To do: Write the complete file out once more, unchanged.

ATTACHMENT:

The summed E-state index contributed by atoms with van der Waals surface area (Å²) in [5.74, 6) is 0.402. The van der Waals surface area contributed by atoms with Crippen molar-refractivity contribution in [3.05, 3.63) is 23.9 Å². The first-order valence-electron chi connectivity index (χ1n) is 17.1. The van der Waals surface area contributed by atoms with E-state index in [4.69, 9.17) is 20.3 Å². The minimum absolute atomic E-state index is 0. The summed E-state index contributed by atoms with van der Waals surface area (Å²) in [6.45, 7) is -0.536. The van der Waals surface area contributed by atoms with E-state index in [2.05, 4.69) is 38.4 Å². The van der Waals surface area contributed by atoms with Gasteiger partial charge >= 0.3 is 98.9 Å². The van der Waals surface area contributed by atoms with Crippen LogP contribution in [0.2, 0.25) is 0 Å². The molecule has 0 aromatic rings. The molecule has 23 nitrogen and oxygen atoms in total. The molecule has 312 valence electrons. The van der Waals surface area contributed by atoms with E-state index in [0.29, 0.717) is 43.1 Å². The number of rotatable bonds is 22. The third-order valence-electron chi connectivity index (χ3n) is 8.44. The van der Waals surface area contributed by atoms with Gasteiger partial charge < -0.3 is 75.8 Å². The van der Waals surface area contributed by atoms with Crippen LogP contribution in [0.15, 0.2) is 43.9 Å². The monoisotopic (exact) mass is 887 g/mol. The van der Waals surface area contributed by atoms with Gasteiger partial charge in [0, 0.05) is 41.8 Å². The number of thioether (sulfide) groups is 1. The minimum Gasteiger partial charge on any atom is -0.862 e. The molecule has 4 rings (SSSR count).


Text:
The summed E-state index contributed by atoms with van der Waals surface area (Å²) in [5.74, 6) is 0.402. The van der Waals surface area contributed by atoms with Crippen molar-refractivity contribution in [3.05, 3.63) is 23.9 Å². The first-order valence-electron chi connectivity index (χ1n) is 17.1. The van der Waals surface area contributed by atoms with E-state index in [4.69, 9.17) is 20.3 Å². The minimum absolute atomic E-state index is 0. The summed E-state index contributed by atoms with van der Waals surface area (Å²) in [6.45, 7) is -0.536. The van der Waals surface area contributed by atoms with E-state index in [2.05, 4.69) is 38.4 Å². The van der Waals surface area contributed by atoms with Gasteiger partial charge >= 0.3 is 98.9 Å². The van der Waals surface area contributed by atoms with Crippen LogP contribution in [0.2, 0.25) is 0 Å². The molecule has 0 aromatic rings. The molecule has 23 nitrogen and oxygen atoms in total. The molecule has 312 valence electrons. The van der Waals surface area contributed by atoms with E-state index in [0.29, 0.717) is 43.1 Å². The number of rotatable bonds is 22. The third-order valence-electron chi connectivity index (χ3n) is 8.44. The van der Waals surface area contributed by atoms with Gasteiger partial charge < -0.3 is 75.8 Å². The van der Waals surface area contributed by atoms with Crippen LogP contribution in [0.15, 0.2) is 43.9 Å². The monoisotopic (exact) mass is 887 g/mol. The van der Waals surface area contributed by atoms with Gasteiger partial charge in [0, 0.05) is 41.8 Å². The number of thioether (sulfide) groups is 1. The minimum Gasteiger partial charge on any atom is -0.862 e. The molecule has 4 rings (SSSR count).